Carey, B. (2010). “Forget What You Know About Good Study Habits.” New York Times Online. Retrieved on 26 October, 2010: http://www.nytimes.com/2010/09/07/health/views/07mind.html The main topic of this article is to dispel a few beliefs about effective study habits. According to this article, research has clearly demonstrated that we don’t have credible evidence for the utility of popular learning-style approaches that we follow. The article also outlines a few simple techniques that can reliably improve how much we learn from studying. Personally, I wish I read this article when I was a full time student as it might have helped me to be a better learner. Conceptual Design: With each of us having specific learning styles, a designer for a learning product can build a system that adopts to our learning styles. For example a system can test its users and determine their learning style and focus on a approach that might make the user learn faster and better. If the learning is tough, learners (Students) might lose interest and motivation. So effective approaches of learning such as variability in setting and materials must be used to improve learnability and retention.  Such design approaches would make learning easy and engage the users…

Perceptual Illusions

Our minds play tricks on us all the time. Once the information has entered our cognition via our senses, it still has to get processed to be understood. Like any other data, it’s all about context. For interesting examples of optical illusions, please visit http://www.lottolab.org/articles/illusionsoflight.asp. R. Beau Lotto has put together a few interesting examples of mis-processing! Or watch him deliver a talk at TED.

On “Legendary Magazine Covers Get Their Own Spread”

CNN staff. (2008). “Legendary magazine covers get their own spread.” CNN. Retrieved on April 27, 2008. http://edition.cnn.com/2008/SHOWBIZ/books/04/25/esquire.coverart.ap/index.html CNN publishes a eulogy of George Lois as his work for the Esquire magazine is going to be exhibited at New York’s Museum of Modern Art. Reviewing some of the magazine covers, the journalist highlights what made the designer’s shots iconic. In this respect, two main arguments come up. First, the journalist lays an emphasis on the power of the images. Describing Muhammad Ali posing as Saint Sebastian, he shows to what degree it stroke people’s memory. In fact, in Lois’ point of view, the photograph has to make a powerful statement to push the viewer to look at the article inside. Not only did he succeed in doing that but he also stroke people’s memory to such an extent that they still remember where they first saw this cover at the time. His photographs gave polemical statements on political, cultural but also social issues and triggered heavy debate in the society. They became iconic through their simplicity of evocation and their ability to instill a tinge of provocation about contemporary issues. The Vietnam covers are telltale when it comes to affecting the…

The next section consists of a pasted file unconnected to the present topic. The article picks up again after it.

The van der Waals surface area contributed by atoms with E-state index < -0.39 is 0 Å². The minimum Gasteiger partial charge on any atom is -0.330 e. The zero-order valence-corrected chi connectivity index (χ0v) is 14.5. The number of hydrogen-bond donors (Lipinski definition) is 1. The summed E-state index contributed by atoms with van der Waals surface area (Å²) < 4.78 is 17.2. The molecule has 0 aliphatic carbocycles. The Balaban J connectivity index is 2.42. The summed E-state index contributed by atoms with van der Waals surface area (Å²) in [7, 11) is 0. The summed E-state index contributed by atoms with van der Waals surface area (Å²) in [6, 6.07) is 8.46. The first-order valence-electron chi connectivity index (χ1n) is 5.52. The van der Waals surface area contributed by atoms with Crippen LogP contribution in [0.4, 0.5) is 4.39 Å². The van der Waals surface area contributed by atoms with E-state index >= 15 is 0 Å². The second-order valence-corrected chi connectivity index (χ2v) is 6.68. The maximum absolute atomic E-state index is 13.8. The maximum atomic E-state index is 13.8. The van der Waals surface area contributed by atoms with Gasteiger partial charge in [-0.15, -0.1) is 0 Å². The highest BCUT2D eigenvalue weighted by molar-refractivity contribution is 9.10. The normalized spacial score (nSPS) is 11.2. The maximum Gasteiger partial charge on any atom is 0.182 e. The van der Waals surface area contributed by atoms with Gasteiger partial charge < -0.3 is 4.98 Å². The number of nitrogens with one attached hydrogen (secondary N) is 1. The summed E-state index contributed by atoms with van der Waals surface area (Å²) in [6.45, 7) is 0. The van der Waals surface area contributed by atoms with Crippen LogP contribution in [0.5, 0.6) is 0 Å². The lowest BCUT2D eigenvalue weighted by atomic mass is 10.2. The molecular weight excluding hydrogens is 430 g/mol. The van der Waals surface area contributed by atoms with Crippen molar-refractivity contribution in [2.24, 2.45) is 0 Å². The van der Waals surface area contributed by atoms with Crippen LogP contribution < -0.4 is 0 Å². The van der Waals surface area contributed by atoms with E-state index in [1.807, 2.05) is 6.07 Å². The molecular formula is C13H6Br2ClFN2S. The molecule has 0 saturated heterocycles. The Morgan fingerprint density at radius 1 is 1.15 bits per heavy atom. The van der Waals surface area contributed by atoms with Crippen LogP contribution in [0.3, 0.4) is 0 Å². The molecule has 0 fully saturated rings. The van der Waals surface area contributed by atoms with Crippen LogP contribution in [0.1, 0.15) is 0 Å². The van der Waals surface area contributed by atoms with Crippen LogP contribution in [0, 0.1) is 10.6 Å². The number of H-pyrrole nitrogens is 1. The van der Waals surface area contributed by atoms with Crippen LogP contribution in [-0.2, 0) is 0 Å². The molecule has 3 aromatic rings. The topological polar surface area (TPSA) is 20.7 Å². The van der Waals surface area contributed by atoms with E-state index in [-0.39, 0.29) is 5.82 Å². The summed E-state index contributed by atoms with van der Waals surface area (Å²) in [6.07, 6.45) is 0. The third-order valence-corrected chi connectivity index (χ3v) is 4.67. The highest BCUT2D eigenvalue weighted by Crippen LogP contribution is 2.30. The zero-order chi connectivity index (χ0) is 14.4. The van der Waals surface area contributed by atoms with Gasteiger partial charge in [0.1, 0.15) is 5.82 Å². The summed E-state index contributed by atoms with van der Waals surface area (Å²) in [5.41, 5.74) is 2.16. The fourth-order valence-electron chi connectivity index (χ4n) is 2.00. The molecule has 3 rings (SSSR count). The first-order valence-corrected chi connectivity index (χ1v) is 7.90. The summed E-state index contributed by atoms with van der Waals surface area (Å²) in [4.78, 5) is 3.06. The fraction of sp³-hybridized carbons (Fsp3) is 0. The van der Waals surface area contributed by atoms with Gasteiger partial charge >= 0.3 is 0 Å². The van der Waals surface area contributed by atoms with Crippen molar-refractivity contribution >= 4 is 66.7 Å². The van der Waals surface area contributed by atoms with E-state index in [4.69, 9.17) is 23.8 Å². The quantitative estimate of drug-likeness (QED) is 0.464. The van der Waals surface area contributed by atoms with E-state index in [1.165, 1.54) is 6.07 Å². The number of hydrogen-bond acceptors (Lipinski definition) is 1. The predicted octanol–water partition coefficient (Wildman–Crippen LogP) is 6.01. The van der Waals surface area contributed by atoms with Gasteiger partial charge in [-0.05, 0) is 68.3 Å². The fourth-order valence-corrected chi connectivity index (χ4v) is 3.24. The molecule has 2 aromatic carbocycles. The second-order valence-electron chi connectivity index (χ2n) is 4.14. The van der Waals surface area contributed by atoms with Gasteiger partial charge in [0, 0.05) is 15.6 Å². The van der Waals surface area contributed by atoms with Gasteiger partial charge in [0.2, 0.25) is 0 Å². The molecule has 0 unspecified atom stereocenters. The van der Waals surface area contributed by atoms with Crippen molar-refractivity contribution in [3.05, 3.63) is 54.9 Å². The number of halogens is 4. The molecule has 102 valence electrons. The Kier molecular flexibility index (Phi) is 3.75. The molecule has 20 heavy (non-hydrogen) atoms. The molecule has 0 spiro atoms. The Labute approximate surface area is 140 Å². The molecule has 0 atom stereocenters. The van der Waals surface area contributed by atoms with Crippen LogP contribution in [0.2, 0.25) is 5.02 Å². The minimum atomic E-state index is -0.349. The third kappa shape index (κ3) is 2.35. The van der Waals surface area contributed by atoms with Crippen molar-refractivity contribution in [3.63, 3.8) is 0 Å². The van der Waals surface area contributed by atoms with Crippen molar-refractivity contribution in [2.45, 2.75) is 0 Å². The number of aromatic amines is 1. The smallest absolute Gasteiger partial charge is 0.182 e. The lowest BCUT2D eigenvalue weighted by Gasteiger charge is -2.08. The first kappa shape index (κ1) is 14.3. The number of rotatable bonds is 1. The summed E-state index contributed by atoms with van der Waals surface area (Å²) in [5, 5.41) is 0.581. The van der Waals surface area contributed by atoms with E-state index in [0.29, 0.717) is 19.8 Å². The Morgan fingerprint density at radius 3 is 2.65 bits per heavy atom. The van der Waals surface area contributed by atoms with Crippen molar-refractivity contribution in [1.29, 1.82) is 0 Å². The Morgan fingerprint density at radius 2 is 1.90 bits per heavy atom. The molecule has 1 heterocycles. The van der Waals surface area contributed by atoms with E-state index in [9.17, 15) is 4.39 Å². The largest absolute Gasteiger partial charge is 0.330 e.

A coffee can make you forget

BBC Staff. (2004). “A coffee can make you forget.” BBC NEWS. Retrieved July 1st, 2010: http://news.bbc.co.uk/2/hi/health/3909085.stm SUMMARY: This article looks at the effects of caffeine found in coffee to the short-term memory. It proves that caffeine hinders ones ability to produce one-word answers but instead testers state that the answer is ‘on the tip of their tongues.’ To prove that caffeine does in fact affect ones short-term memory a study was conduction on two groups of 32 college students. One group was given 2oo mg of coffee, while the other was given a dummy drug. When the group with caffeine was asked to answer a question with a one-word answer they were less likely to answer correctly, while the ones without caffeine were successful. It was concluded from this study that caffeine does in fact keep one alert but unless a question is posed, pertaining to the users current train of thought it will be very difficult to produce a word. “It aids short-term memory when the information to be recalled is related to the current train of thought but hinders short-term memory when it is unrelated.” As a regular coffee drinker I found this article really interesting as I…